I've been an open critic of Meta's ambiguous app store policies and have said the company needs to introduce far more transparency (opens in new tab) before it plans to expand further. Illenberger agrees, saying "right now, it's a "lucky game" to pass through the app store. There's no documentation, no one to call. You just get accepted or rejected and you have no idea what to do."
This sort of ambiguity makes people wary of investing in the ecosystem — whether that means hardware or software — and, ultimately, poisons the well for Meta's other ventures.
Likewise, Horizon Worlds needs to work on expanding beyond the borders of Meta's own headsets and in-app tools. People don't want to just be themselves in a virtual world where they can be anything. They want to be Master Chief. The Iron Giant. Princess Peach. Maybe even a cat person, if that's what makes them feel better.
The irony is that this vision is exactly what Zuckerberg laid out when he announced the company rebrand and subsequent Metaverse vision last October (opens in new tab).
Partners, not partnerships
Partners and partnerships might have the same root word at heart, but they have two very different meanings. A partnership is a form of business, usually pertaining to some kind of legal entity or agreement. Partnering, on the other hand, is a method of running a business.
At Meta Connect last month, we saw Meta begin an important partnership with Microsoft (opens in new tab), one it hopes to leverage in convincing businesses to buy Meta XR hardware and, ultimately, join in on the Metaverse.
In a way, this is a great move for Meta. As Illenberger notes, "the partnership that Microsoft just announced at Meta Connect is really a game changer. I would have bet that Microsoft would release its own VR headset, but I think that's off the table. I think they skip the VR headset part and they are now accepting Meta as basically the key platform in this new VR Metaverse space."
There's little doubt that partnerships like this one are incredibly important, especially when you're trying to build a hardware ecosystem and need to convince people to buy into it. After all, this is why Microsoft is trying to buy Activision-Blizzard. It's why Sony has so many first-party studios developing games exclusively for the PS5, and it's why Meta's Oculus Studios (opens in new tab) group of VR developers continues to grow.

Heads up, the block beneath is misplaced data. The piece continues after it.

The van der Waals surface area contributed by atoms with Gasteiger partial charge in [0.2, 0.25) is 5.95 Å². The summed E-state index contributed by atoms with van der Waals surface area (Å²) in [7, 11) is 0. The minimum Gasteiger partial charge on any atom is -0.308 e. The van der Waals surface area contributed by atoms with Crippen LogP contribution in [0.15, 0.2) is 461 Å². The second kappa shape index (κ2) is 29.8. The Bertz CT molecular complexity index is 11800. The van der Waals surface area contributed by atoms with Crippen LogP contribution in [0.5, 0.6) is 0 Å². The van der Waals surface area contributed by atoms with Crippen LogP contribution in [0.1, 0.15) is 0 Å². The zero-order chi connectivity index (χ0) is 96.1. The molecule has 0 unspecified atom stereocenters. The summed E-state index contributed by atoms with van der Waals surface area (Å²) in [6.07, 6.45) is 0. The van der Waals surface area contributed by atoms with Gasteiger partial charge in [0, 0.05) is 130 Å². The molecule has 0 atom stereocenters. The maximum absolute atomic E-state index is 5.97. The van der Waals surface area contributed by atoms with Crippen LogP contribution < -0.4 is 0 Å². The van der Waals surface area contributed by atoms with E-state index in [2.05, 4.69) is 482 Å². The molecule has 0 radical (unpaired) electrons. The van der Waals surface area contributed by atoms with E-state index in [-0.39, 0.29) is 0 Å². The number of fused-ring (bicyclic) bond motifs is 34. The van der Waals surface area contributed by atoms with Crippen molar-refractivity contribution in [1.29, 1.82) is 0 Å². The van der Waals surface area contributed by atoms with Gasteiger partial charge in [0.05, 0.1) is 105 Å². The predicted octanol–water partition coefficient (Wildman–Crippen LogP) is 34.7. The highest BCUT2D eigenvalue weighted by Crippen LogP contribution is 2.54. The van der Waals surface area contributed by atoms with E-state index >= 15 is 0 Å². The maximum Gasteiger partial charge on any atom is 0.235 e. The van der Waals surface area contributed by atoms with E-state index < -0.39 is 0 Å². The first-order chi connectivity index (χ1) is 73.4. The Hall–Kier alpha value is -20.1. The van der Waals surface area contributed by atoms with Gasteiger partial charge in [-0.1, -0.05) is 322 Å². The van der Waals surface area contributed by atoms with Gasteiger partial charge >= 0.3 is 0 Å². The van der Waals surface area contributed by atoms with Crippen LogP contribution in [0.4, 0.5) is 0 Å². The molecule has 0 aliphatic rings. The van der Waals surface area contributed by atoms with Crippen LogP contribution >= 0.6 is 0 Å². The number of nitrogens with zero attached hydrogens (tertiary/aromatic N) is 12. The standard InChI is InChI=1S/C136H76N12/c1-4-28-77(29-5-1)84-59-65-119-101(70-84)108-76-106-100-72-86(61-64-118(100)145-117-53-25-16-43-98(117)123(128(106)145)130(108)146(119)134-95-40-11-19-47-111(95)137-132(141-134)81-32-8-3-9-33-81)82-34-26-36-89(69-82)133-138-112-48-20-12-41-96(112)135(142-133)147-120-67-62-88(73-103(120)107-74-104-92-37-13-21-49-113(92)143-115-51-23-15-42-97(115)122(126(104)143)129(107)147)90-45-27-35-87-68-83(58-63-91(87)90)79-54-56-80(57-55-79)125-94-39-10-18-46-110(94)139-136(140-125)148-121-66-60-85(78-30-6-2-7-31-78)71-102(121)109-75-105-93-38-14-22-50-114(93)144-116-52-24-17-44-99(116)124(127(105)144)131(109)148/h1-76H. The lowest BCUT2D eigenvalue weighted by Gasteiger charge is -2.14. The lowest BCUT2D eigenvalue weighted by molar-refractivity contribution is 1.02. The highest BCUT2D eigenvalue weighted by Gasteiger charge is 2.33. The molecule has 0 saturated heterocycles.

Exclusives and partnerships are essential, but so are partners.
"There's a huge opportunity to get this right and lots of companies are vying for it. Meta, ByteDance, HTC, Lenovo are all trying to persuade the enterprise world to adopt their technologies. None of these players wants to be the Symbian or Windows Mobile of the metaverse world," Illenberger states.
That last part is exactly why companies like Meta need to be providing opportunities to partner with their own users. No one wants to feel like they're being controlled by Facebook, Meta, Twitter, ByteDance, or some government of a foreign country (or their own). They want to feel empowered to build their own lives and their own things.
Meta has an opportunity to do this but it seems like they are continually squandering it by trying to build a virtual world only they control. Meta, it's time to open the gates. If you want a successful metaverse, you can't be the sole controller of its fate. You have to let it free to grow on its own but keep incentivizing creators to stick with you, even though they have a choice not to. That's how you win.